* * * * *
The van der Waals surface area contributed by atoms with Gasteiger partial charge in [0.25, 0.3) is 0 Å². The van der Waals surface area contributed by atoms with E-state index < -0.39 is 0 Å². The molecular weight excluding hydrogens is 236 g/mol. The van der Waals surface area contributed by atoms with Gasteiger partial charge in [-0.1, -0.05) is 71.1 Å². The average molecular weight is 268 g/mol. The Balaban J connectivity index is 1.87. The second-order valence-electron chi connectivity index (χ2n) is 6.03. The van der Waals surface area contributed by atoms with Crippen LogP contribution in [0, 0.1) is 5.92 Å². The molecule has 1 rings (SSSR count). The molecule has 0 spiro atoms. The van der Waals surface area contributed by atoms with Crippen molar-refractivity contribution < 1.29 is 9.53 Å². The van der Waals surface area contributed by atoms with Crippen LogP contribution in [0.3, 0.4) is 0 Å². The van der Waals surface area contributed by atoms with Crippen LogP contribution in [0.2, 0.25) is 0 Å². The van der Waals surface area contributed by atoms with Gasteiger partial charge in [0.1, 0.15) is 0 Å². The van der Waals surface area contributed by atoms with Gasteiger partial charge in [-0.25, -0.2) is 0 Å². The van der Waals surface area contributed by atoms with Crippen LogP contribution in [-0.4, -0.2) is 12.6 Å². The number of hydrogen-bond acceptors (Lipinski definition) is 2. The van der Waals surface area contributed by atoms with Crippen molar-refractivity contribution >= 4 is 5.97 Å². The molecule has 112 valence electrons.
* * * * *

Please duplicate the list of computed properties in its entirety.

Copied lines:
The van der Waals surface area contributed by atoms with Gasteiger partial charge in [0.25, 0.3) is 0 Å². The van der Waals surface area contributed by atoms with E-state index < -0.39 is 0 Å². The molecular weight excluding hydrogens is 236 g/mol. The van der Waals surface area contributed by atoms with Gasteiger partial charge in [-0.1, -0.05) is 71.1 Å². The average molecular weight is 268 g/mol. The Balaban J connectivity index is 1.87. The second-order valence-electron chi connectivity index (χ2n) is 6.03. The van der Waals surface area contributed by atoms with Crippen LogP contribution in [0, 0.1) is 5.92 Å². The molecule has 1 rings (SSSR count). The molecule has 0 spiro atoms. The van der Waals surface area contributed by atoms with Crippen molar-refractivity contribution < 1.29 is 9.53 Å². The van der Waals surface area contributed by atoms with Crippen LogP contribution in [0.3, 0.4) is 0 Å². The van der Waals surface area contributed by atoms with Crippen LogP contribution in [0.2, 0.25) is 0 Å². The van der Waals surface area contributed by atoms with Gasteiger partial charge in [0.1, 0.15) is 0 Å². The van der Waals surface area contributed by atoms with Gasteiger partial charge in [-0.25, -0.2) is 0 Å². The van der Waals surface area contributed by atoms with Crippen LogP contribution in [-0.4, -0.2) is 12.6 Å². The number of hydrogen-bond acceptors (Lipinski definition) is 2. The van der Waals surface area contributed by atoms with Crippen molar-refractivity contribution >= 4 is 5.97 Å². The molecule has 112 valence electrons.